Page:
The first American Football League-National Football League Championship Game was played on Jan. 15, 1967. It was the only “Super Bowl” game to be telecast by two television networks, to use two different footballs, to have two kickoffs for the second half, and to fail to sell out. Tickets at $15, $12 and $10 were thought to be overpriced.
For a while, no one knew exactly what the new game was all about—especially with two Midwestern teams, the Kansas City Chiefs and Green Bay Packers, in it. Prior to that first game, those two teams had never played against each other, and no NFL team had ever played against an AFL team. When the two leagues merged in June 1966, one of the provisions of the merger was the creation of a championship game. Now the only problem was what to call it.
In 1960, at an NFL owner’s meeting, deliberations had dragged on and on to select a new National Football League Commissioner to replace Bert Bell, who had passed away. Young Pete Rozelle hung out in a Miami hotel men’s room for a couple of hours and adjusted his tie, looked away, or washed his hands whenever anyone entered. He later guessed that he had washed his hands 35 times while waiting around. Then he got the news—at 33 he was the new NFL Commissioner.
Flash forward to 1966 and the upcoming championship game. One of Rozelle’s suggestions for the name of the new game was "The Big One." That name never caught on. “Pro Bowl,” was another Rozelle idea. Had the name been adopted, there would have been confusion, for that was the name used for the NFL’s All Star game. “World Series of Football” died quickly, deemed too imitative of baseball’s Fall Classic.
Finally, it was Rozelle’s idea to call the game "The AFL-NFL World Championship Game." That name was official, but it never took off. It was too cumbersome, a mouthful, no good for newspaper headlines. It was Lamar Hunt, the main founder of the American Football League and owner of the Kansas City Chiefs, who came up on the term “Super Bowl.” As his son, Lamar Hunt Jr., explained, the idea came from his "Super Ball" toy.
My dad was in an owner’s meeting. They were trying to figure out what to call the last game, the championship game. I don’t know if he had the ball with him as some reports suggest. My dad said, "Well, we need to come up with a name, something like the 'Super Bowl.'" And then he said, "Actually, that’s not a very good name. We can come up with something better." But "Super Bowl" stuck in the media and word of mouth.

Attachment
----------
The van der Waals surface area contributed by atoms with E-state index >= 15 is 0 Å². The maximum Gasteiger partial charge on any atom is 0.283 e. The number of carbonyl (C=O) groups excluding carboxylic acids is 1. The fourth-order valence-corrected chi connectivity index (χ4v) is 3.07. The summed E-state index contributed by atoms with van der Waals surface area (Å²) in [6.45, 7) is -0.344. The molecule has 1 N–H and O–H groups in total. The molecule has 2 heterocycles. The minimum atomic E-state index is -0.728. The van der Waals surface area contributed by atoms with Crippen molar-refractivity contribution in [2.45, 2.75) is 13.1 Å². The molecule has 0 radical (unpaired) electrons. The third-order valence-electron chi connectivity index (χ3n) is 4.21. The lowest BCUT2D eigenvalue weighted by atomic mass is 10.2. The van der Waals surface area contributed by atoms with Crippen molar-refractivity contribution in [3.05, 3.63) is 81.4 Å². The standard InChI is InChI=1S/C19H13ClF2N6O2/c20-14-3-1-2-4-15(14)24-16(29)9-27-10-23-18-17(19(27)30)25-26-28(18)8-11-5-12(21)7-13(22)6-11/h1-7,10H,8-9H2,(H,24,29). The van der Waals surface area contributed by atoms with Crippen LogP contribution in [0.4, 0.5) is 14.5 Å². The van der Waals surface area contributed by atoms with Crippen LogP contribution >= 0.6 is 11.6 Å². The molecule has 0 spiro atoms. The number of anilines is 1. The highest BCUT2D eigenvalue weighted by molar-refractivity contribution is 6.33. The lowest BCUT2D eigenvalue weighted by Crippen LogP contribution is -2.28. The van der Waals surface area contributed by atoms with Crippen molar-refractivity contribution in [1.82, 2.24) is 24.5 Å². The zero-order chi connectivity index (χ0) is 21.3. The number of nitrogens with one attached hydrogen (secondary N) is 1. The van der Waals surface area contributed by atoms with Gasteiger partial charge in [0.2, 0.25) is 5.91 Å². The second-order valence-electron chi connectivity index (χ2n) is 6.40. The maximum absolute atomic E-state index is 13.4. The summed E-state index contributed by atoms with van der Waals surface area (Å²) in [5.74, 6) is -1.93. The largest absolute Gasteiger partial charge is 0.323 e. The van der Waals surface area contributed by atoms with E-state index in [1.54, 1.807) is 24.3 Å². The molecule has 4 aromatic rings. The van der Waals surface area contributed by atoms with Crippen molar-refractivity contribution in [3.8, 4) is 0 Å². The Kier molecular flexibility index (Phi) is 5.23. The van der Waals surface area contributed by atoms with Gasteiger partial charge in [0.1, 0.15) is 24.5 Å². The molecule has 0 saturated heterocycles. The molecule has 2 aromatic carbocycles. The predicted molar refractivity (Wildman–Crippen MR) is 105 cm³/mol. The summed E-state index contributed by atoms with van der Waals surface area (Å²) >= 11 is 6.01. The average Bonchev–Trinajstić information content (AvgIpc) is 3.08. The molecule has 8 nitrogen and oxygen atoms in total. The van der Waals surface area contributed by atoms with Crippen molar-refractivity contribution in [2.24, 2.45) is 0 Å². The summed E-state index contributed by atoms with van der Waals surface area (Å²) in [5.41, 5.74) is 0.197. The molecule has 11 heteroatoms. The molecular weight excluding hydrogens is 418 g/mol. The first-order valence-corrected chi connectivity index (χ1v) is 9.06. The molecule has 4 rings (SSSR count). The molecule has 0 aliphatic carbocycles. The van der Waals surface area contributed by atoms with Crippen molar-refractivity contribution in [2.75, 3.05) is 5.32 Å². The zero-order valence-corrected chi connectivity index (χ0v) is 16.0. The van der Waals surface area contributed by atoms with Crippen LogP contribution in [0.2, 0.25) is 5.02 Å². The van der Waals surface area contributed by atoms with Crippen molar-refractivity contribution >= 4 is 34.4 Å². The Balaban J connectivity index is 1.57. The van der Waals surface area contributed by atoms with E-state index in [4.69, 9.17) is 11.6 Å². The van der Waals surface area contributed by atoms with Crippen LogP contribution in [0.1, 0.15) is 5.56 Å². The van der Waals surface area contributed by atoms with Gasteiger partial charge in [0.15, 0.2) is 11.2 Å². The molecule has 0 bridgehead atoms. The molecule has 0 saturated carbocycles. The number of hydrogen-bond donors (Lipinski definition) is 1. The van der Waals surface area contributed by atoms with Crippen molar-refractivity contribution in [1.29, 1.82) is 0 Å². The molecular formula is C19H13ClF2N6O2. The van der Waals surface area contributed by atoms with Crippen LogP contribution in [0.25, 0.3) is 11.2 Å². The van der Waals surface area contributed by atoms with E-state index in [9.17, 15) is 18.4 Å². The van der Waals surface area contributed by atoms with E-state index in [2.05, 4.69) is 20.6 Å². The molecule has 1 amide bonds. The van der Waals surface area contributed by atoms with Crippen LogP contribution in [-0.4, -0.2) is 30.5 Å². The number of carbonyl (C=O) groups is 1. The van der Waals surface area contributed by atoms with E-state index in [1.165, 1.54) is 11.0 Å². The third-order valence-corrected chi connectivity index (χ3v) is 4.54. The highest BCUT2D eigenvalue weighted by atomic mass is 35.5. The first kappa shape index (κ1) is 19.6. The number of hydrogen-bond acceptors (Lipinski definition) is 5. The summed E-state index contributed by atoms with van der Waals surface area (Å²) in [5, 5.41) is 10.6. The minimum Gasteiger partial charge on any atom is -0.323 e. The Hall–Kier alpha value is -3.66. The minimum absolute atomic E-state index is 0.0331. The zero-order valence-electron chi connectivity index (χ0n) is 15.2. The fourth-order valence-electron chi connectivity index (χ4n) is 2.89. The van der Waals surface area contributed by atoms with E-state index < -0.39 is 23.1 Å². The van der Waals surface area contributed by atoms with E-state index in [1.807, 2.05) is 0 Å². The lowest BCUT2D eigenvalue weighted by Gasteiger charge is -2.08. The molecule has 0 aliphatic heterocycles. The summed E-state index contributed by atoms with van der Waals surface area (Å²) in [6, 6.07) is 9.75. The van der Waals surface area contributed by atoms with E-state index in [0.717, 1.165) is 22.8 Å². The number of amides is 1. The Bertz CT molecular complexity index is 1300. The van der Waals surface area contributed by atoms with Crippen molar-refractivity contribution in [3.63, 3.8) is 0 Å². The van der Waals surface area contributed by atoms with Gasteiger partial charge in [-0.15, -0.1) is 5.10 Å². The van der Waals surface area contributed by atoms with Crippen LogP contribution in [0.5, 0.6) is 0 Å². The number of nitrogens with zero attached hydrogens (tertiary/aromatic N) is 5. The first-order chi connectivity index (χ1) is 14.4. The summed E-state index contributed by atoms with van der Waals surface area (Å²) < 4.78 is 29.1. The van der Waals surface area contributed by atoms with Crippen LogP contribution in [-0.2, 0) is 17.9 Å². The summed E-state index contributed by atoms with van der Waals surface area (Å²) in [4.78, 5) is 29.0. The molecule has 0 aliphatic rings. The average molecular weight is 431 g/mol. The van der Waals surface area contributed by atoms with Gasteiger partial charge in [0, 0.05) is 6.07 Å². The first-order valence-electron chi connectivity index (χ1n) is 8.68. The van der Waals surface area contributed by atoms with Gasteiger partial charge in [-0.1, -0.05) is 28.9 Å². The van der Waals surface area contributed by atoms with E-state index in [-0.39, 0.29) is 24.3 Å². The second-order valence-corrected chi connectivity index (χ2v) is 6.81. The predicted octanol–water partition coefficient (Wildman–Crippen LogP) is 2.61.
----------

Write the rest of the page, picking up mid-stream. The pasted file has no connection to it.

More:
On Jan. 15, two very different kinds of coaches and men faced off on the playing field.
Vince Lombardi out of Sheepshead Bay in Brooklyn, once an altar boy at his local parish, had never held a head coaching position beyond the high school level when he showed up on Feb. 2, 1959 as a tough-talking and determined 45-year-old for a meeting with the Green Bay Packer Executive Committee. They were interviewing him for the head coaching job. He wound up hired as head coach and general manager.
Lombardi was fond of exhorting his players to do nutcracker drills. Blood flowed freely. The Packers worked out with cracked ribs, broken bones and torn cartilage. Dehydrated players were sometimes sent off to the hospital. The Packer locker room at Lambeau Field featured a large sign that read:
What You See Here
What You Say Here
What You Hear Here
Let It Stay Here
Hank Stram of the Chiefs had all kinds of rituals and beliefs. He paid a great deal of attention to detail like having Dial yellow soap in the showers, thinking it reduced infections, like practicing over and over again the right way for a punter to give up a safety in his own end zone, like how his team ran out on the field to warm up, like replacing every shoe lace in every shoe prior to every game.
Both Stram and Lombardi were very religious and had one or more priests traveling with them and on the sidelines during games. Both coaches quoted scriptures.
The Chiefs under Stram and the Packers under Lombardi had no quotas of any kind, and they did much for diversity in pro football. It was estimated that there were more African-American athletes on the field that first Super Bowl day than at any other time in the previous history of a sport in which no franchise had selected an African-American player in the draft until 1949, 10 years after the start of the draft.
The Packers defeated the Chiefs, 35-10. All Commissioner Pete Rozelle had wished for was that the first AFL-NFL Championship game would one day surpass baseball’s World Series. It would do much more than that. Th at mythic game has become the grandest, grossest, gaudiest annual one-day spectacle in the annals of American sports and culture.